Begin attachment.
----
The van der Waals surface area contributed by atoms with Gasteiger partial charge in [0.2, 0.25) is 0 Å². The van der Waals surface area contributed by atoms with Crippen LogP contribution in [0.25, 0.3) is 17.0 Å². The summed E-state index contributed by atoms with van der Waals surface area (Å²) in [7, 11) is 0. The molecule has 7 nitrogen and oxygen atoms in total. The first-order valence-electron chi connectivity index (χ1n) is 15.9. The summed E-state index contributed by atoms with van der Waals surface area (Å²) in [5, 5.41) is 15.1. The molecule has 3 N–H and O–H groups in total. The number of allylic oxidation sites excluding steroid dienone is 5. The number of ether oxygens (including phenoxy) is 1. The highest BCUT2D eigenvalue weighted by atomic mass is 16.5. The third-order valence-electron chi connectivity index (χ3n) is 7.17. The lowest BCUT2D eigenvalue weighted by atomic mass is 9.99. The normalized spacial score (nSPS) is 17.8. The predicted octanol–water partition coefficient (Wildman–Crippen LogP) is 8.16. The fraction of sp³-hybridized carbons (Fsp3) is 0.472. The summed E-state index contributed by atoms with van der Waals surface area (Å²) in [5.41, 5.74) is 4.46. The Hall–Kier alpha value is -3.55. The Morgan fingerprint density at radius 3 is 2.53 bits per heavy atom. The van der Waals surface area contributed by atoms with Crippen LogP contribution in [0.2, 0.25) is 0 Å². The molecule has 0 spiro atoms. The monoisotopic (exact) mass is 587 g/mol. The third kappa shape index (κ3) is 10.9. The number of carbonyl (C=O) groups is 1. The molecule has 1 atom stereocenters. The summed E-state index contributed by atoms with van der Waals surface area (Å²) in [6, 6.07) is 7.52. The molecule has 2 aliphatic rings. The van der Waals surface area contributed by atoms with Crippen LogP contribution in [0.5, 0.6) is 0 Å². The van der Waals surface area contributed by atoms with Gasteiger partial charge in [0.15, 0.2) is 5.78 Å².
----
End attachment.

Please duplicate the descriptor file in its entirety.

The van der Waals surface area contributed by atoms with Gasteiger partial charge in [0.2, 0.25) is 0 Å². The van der Waals surface area contributed by atoms with Crippen LogP contribution in [0.25, 0.3) is 17.0 Å². The summed E-state index contributed by atoms with van der Waals surface area (Å²) in [7, 11) is 0. The molecule has 7 nitrogen and oxygen atoms in total. The first-order valence-electron chi connectivity index (χ1n) is 15.9. The summed E-state index contributed by atoms with van der Waals surface area (Å²) in [5, 5.41) is 15.1. The molecule has 3 N–H and O–H groups in total. The number of allylic oxidation sites excluding steroid dienone is 5. The number of ether oxygens (including phenoxy) is 1. The highest BCUT2D eigenvalue weighted by atomic mass is 16.5. The third-order valence-electron chi connectivity index (χ3n) is 7.17. The lowest BCUT2D eigenvalue weighted by atomic mass is 9.99. The normalized spacial score (nSPS) is 17.8. The predicted octanol–water partition coefficient (Wildman–Crippen LogP) is 8.16. The fraction of sp³-hybridized carbons (Fsp3) is 0.472. The summed E-state index contributed by atoms with van der Waals surface area (Å²) in [5.41, 5.74) is 4.46. The Hall–Kier alpha value is -3.55. The Morgan fingerprint density at radius 3 is 2.53 bits per heavy atom. The van der Waals surface area contributed by atoms with Crippen LogP contribution in [0.2, 0.25) is 0 Å². The molecule has 0 spiro atoms. The monoisotopic (exact) mass is 587 g/mol. The third kappa shape index (κ3) is 10.9. The number of carbonyl (C=O) groups is 1. The molecule has 1 atom stereocenters. The summed E-state index contributed by atoms with van der Waals surface area (Å²) in [6, 6.07) is 7.52. The molecule has 2 aliphatic rings. The van der Waals surface area contributed by atoms with Crippen LogP contribution in [0.5, 0.6) is 0 Å². The van der Waals surface area contributed by atoms with Gasteiger partial charge in [0.15, 0.2) is 5.78 Å².